TRENTON, N.C. — Cotton has been making a quiet comeback in North Carolina’s coastal plain since crop scientists figured out a way to beat the boll weevil 30 years ago.
But what looked like a bumper harvest a few weeks ago suffered a knock-out blow from Hurricane Florence.
As much as 75 percent of the state’s crop has been lost, farm groups say, including 300 acres on Joseph Stilley’s farm along a bend in the Trent River.
"I won’t pick any of it," Stilley said as he overlooked rows of brown plants in the mud on his farm. The field was nearly ready to pick before the river rose and submerged it under 3 feet or more of water. "We had such a beautiful crop."
Of eastern North Carolina’s row crops, cotton took an especially big hit from Florence, along with tobacco, crop experts say. The fluffy white bolls were just starting to open, giving farmers hope that a dry September would yield a rewarding crop destined for shirts and other valuable products.
To Stilley, the sight of flooded fields is becoming an all-too-familiar consequence of a climate that’s clearly changing. Once fearful of drought on his sandy soil, he’s seen water on his fields five of the last six years — so much this time that the floodwaters covered the electronic controls on his irrigation system, which will have to be replaced.
No one is predicting that 30-inch rainfalls are about to become the norm. But the damage to the region’s crops illustrates growing risks for farmers in places where flooding may become more common in the coming years.
Farmers in this part of the state suffered a "triple whammy," said Billy McLawhorn, a crop consultant in Cove City who works with Stilley. The storm surge from Florence sent rivers rising miles inland. Heavy rain accumulated in fields. Then rain that soaked areas farther inland flowed down the rivers, causing them to rise even more.
Flooding around Trenton was especially harrowing. Stilley said he navigated the neighborhood by a 16-foot skiff, gliding by homes with water up to the windows and dead sheep floating in the water. "It was horrible," he said.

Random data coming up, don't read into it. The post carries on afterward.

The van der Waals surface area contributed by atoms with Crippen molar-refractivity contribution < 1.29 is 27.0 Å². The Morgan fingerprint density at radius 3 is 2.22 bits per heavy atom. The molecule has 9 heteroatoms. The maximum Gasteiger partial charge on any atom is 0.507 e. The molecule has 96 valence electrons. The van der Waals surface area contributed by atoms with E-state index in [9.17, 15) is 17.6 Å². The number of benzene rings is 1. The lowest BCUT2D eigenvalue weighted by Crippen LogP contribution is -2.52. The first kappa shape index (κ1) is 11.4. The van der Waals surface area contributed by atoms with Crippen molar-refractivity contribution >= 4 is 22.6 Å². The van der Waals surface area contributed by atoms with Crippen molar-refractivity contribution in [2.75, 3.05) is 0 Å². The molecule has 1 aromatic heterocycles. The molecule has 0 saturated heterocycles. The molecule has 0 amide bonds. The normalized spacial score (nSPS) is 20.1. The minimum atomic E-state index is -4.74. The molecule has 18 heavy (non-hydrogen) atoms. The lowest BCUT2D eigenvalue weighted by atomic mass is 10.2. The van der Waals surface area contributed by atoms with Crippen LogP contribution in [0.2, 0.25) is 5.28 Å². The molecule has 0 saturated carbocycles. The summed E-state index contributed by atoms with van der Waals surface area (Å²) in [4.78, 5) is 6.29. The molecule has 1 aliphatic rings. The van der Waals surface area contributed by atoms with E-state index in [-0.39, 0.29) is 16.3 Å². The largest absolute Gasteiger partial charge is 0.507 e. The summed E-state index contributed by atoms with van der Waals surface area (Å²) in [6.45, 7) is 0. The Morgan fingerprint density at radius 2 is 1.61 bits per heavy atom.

In addition to the estimated 75 percent of the state’s cotton crop that was ruined, as much as 110 million pounds of tobacco worth $200 million appears to have been lost, North Carolina Farm Bureau estimated — a figure that would have been higher had farmers like Stilley not already done some harvesting.
"Insurance never covers it all," said a Farm Bureau spokeswoman, Lynda Loveland, who said some farmers were still living with losses from Hurricane Matthew two years ago. "So many farmers were still struggling to recover from Hurricane Matthew. Florence will most likely send many into bankruptcy. You have to love what you do to be a farmer."
‘If that was all white, it’d blind you’
Repeated losses are a particularly bitter prospect for cotton, a crop that has seen a resurgence in the state since the eradication of the boll weevil in the 1980s. That advance, plus the need for farmers to shift away from tobacco, has helped plantings rise from 72,000 acres in 1978 to 375,000 acres last year, according to the National Agricultural Statistics Service. The crop had all but disappeared from this area, McLawhorn said.
Upland cotton production was worth $239,198,000 in the state in 2017, plus $25,823,000 in cottonseed, the NASS reported.
With its white puffs dotting the field, cotton is a treat to look at harvest time, as well, McLawhorn said — a view that’s left to the imagination in Stilley’s brown fields. "If that was all white, it’d blind you," he said. "It was that pretty."
Some crops, such as peanuts and sweet potatoes, suffered less damage, McLawhorn said. They’ll be lost only if the soil remains very wet for an extended period that prevents digging, he said.
Tobacco takes up fewer acres than cotton but generates more money for growers — more than $723 million last year, the NASS said. Stilley harvested his 100 acres of tobacco before the storm, storing as much as he could in 35 small sheds where it’s put to dry; buyers are picky about moisture levels in the leaves, turning away anything with more than about 18 percent moisture, he said.
For farmers who weren’t able to pick tobacco, much of what’s left in the fields is brown and wilted from the heavy rain.
Stilley may still be able to salvage some cotton on other fields that didn’t flood as badly — though a close examination showed many of the unfolding bolls are brown inside. He said the prospect of more floods in the years ahead makes him think twice about what he decides to plant and where — but not for long.
"It does, but what do you do?" Stilley said. "That’s what I want to grow; that’s what I enjoy to grow. We’re cotton growers at heart."